There are at least 3 different ways to solve this problem. Here they are:
I actually started by looking around in Google Maps. Since I knew pretty much where those windmills were, I figured I could easily spot them in the landscape.
But I was wrong. After scrolling around looking for telltale shadows on likely-looking ridges, I found nothing. That’s worrisome, but okay—searches go like that sometimes.
So I shifted strategies and used the “Photos” to locate a likely looking picture.
In this map, I clicked on Photos (under the Satellite view menu). Note the image with the windmill in the lower part of this image.
One of them was this image: https://ssl.panoramio.com/photo/1126354 (I note that reader “Drop the Gloves” found a different image, but the result is the same. Both photos were geo-located correctly.)
|This image is from Google Maps, which is showing Cuiet's photo from Panoramio, URL above.|
Note, however, that the TITLE of this photo is odd (“Fans in Sent Louis” – what’s that?). The good news is that the geo-location seems right. And when I pick out the lat/long of the image (from the Panoramio page), it’s 37.0074, -121.1656. When I go to that location in Maps, I poke around a little bit to find exactly where the windmills are. (37.04853, -121.17421)
And NOW I can see the shadows of the windmills in the satellite photos.
Rather than following the Maps strategy, another way to solve this challenge was through regular web search.
[windmills san luis reservoir ]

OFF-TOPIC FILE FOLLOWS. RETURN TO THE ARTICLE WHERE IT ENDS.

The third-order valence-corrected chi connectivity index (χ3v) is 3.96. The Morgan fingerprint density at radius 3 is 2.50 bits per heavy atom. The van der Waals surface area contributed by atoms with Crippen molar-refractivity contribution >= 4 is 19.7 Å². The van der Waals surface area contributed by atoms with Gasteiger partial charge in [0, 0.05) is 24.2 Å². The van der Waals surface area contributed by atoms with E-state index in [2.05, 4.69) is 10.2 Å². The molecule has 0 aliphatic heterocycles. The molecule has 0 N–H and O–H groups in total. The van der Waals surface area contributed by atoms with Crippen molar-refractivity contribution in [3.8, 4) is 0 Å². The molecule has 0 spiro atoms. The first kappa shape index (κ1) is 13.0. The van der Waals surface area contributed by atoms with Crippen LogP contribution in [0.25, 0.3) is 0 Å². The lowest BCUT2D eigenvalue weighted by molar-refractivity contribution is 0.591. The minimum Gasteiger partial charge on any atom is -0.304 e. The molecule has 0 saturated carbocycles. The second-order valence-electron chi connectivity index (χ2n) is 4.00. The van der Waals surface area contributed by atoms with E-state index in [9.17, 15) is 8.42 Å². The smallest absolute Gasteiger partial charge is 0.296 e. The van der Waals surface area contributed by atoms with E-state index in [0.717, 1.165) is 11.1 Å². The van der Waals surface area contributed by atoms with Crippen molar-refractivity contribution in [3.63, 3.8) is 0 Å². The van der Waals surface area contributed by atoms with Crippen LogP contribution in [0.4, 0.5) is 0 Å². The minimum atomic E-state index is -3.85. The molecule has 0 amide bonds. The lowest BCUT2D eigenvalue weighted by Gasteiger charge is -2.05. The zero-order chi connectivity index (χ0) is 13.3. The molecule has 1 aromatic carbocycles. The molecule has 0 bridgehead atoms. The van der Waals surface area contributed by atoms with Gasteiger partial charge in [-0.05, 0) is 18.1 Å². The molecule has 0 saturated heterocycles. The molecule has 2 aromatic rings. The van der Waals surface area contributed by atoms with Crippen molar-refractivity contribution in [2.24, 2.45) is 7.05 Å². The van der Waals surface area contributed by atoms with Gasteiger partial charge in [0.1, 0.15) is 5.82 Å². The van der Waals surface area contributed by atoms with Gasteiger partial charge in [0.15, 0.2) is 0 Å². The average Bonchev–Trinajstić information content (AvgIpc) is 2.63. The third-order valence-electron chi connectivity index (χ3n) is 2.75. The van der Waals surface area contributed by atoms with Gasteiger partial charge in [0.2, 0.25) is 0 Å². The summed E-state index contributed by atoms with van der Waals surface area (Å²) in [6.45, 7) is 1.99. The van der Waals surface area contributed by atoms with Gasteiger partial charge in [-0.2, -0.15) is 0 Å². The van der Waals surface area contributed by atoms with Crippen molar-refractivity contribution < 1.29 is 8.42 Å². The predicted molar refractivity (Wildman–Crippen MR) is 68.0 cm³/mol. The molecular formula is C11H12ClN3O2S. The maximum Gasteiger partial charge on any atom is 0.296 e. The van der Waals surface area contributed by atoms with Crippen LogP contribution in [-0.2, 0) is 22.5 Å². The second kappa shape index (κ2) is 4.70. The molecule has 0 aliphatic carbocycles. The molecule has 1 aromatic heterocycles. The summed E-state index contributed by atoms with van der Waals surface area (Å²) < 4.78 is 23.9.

This leads me to the Pacheco Pass Wikipedia page
Which has the comment: “There is a small windfarm located at the top of the pass that can be seen from Dinosaur Point Road.” (Notice in passing that Google synonymized “windfarm” with my search term “windmills,” which was pretty clever, and was an expansion it would have taken me a long while to come up with on my own.)
So from this I learned that the windmills are actually inside the boundary of Pacheco Pass State Park.
I also learned that a better search term might be “wind turbine.” My next search was:
[ Pacheco Pass wind turbine ]
Which led me to the site for International Turbine Research--which tells me that this is developer, and I'm assuming owner, of the windmills.
Doing a search for that led me to their homepage (http://itrinc.net/). Under the link for Origins, it states that:
ITR is a U.S. corporation established in 1986 to operate, service and maintain a series of wind energy projects situated in Pacheco Pass, California, and to maintain electronics and communication systems of wind energy projects situated in Palm Springs, California.
So it looks like 1986 is the year they were put up. Maybe.
But I like to second source everything. So I did one-more-search… This time in Google Books (figuring that someone would have written a comment about this windy pass in a book sometime in the past 30 years).
[ International Turbine Research Pacheco Pass ] (in Books)
Which shows a number of results, including: Wind energy in America: a history, Robert W Righter, lists ITR as “owning and operating 163 turbines in Pacheco Pass.”
But digging a little deeper, another book: Charging Ahead: The Business of RenewableEnergy and What It Means for America, John J. Berger, I find that US Windpower leased “5,600 acres of land in Pacheco Pass” in the late 1970s.
That's interesting. So I follow-up with a quick search in Google News: